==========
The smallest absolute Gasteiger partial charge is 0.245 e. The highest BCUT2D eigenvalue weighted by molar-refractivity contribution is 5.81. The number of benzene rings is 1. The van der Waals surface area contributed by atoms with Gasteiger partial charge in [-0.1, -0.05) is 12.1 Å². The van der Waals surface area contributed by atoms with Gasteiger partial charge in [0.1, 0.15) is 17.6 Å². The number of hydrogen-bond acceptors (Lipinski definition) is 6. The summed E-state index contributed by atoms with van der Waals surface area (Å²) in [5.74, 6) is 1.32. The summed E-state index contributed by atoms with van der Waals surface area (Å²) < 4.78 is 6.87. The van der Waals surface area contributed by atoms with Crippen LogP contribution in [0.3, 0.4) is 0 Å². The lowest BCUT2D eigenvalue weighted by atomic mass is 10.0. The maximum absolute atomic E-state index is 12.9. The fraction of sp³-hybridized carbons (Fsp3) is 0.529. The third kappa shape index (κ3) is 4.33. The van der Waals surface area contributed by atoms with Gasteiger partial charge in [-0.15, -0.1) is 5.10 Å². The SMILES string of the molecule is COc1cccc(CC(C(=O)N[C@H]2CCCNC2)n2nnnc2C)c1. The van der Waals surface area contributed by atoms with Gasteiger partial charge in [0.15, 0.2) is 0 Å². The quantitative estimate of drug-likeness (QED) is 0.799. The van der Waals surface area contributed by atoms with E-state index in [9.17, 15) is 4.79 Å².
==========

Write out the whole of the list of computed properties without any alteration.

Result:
The smallest absolute Gasteiger partial charge is 0.245 e. The highest BCUT2D eigenvalue weighted by molar-refractivity contribution is 5.81. The number of benzene rings is 1. The van der Waals surface area contributed by atoms with Gasteiger partial charge in [-0.1, -0.05) is 12.1 Å². The van der Waals surface area contributed by atoms with Gasteiger partial charge in [0.1, 0.15) is 17.6 Å². The number of hydrogen-bond acceptors (Lipinski definition) is 6. The summed E-state index contributed by atoms with van der Waals surface area (Å²) in [5.74, 6) is 1.32. The summed E-state index contributed by atoms with van der Waals surface area (Å²) < 4.78 is 6.87. The van der Waals surface area contributed by atoms with Crippen LogP contribution in [0.3, 0.4) is 0 Å². The lowest BCUT2D eigenvalue weighted by atomic mass is 10.0. The maximum absolute atomic E-state index is 12.9. The fraction of sp³-hybridized carbons (Fsp3) is 0.529. The third kappa shape index (κ3) is 4.33. The van der Waals surface area contributed by atoms with Gasteiger partial charge in [-0.15, -0.1) is 5.10 Å². The SMILES string of the molecule is COc1cccc(CC(C(=O)N[C@H]2CCCNC2)n2nnnc2C)c1. The van der Waals surface area contributed by atoms with Gasteiger partial charge in [0.15, 0.2) is 0 Å². The quantitative estimate of drug-likeness (QED) is 0.799. The van der Waals surface area contributed by atoms with E-state index in [9.17, 15) is 4.79 Å².